- jparise/vim-graphql: The plugin jparise/vim-graphql offers syntax highlighting, GraphQL file detection, and indentation. As a bonus, it works with the latest updates of GraphQL, as well.
How to Set Up and Start Using Vim
Step 1: Install Vim
Vim can work in all operating system (OS) environments, from Windows to iOS. You can use it on any system you are programming with. For those who have a Mac computer, the Vim text editor is already preinstalled. However, Windows users may be required to download Vim from the official Vim website.
Step 2: Open Vim
After installing Vim, you need to test if it works and has been installed correctly, or if troubleshooting needs to be done. To check if it’s working correctly, simply type in the basic command, vim -v, from the command line.
Step 3: Edit With Vim
After opening Vim, try your first edit and test out the functions. From the terminal, try to navigate to a file. Next, edit the file using Vim by typing the following command: vim whatever.txt. It is also possible to create a new file with the same command in Vim. The command should look like this: vim mynewfile.txt.
Step 4: Save Edit
After editing, save .vimrc and .bashrc from your terminal to the home directory. When you are done, run the source ~/.vimrc and ~/.bashrc. The current file would be updated following your preferences. Simply close the terminal or open it to view the new changes.
Step 5: Choose Mode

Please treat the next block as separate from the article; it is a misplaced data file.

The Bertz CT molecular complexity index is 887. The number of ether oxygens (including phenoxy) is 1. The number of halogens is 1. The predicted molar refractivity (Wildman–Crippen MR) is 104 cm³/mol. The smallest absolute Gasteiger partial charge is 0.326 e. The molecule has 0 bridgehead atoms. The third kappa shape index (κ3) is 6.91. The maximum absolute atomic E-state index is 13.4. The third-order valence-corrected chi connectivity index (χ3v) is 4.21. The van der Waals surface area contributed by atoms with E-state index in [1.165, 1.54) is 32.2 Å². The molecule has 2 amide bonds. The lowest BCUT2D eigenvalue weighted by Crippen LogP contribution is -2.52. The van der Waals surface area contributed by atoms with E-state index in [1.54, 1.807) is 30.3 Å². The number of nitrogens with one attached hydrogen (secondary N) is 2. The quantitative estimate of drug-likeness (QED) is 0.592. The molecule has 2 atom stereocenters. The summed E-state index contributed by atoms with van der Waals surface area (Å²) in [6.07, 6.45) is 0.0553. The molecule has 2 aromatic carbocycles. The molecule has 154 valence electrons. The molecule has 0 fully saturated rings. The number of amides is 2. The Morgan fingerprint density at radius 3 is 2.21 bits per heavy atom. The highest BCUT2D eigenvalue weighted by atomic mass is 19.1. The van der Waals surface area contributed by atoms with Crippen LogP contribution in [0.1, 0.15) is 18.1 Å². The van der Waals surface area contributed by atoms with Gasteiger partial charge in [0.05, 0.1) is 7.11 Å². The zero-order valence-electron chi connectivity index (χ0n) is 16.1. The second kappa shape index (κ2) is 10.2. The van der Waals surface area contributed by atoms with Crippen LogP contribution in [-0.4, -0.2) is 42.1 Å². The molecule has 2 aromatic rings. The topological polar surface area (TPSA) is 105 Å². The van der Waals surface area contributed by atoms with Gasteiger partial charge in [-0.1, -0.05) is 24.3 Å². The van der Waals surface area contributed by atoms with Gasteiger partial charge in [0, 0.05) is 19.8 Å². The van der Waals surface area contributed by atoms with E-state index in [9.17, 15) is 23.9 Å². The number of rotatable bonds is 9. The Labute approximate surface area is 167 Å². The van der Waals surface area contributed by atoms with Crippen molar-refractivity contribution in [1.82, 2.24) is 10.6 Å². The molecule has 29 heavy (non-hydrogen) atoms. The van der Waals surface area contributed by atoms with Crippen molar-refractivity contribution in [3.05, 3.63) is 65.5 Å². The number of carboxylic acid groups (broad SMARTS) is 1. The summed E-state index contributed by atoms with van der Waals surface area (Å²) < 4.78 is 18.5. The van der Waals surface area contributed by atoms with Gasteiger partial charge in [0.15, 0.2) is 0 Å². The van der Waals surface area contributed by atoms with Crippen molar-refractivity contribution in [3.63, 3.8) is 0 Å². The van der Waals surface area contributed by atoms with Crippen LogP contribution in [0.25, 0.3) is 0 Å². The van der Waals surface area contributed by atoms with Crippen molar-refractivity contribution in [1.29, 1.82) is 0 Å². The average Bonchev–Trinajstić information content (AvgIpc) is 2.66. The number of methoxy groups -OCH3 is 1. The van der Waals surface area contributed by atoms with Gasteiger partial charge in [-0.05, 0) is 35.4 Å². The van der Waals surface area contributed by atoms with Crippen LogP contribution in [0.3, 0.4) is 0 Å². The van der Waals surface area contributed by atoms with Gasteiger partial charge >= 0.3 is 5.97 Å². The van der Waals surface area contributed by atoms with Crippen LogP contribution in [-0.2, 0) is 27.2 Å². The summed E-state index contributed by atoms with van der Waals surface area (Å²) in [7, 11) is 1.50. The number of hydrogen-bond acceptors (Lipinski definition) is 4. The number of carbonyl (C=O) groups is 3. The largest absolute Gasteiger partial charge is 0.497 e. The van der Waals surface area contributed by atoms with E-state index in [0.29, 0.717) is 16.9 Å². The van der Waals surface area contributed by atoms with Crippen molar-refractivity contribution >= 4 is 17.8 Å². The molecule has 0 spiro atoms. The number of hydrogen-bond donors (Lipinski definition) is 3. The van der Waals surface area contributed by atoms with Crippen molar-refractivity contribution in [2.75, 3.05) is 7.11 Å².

Vim is usually in command mode, but you can change modes. One Vim mode you will often use is the insert mode. To enter insert mode, type “I” and when you are done, you can save the file. However, you may need to exit the mode first and enter command mode again by clicking the “escape key”.
The Importance of Vim for Business
Vim is important for computer programmers‘ daily work because it offers features that many other text editors do not. It has an eye-catching interface and helps ensure that programmers reach peak productivity. It may have a tough learning curve when trying to figure the software out, but it is worth it in the long run. There are advanced tutorial videos available if you need further guidance.
Top Vim Tips: Use Vim Like a Pro
- Resize windows automatically: To see the effects, open three windows in the Vim tab and then resize each one. Each one has to be the same size to allow the space to be evenly distributed.
- Working with tabs: You need to be in command mode to work with tabs. To do this, press the “colon key” on your keyboard and proceed with your text.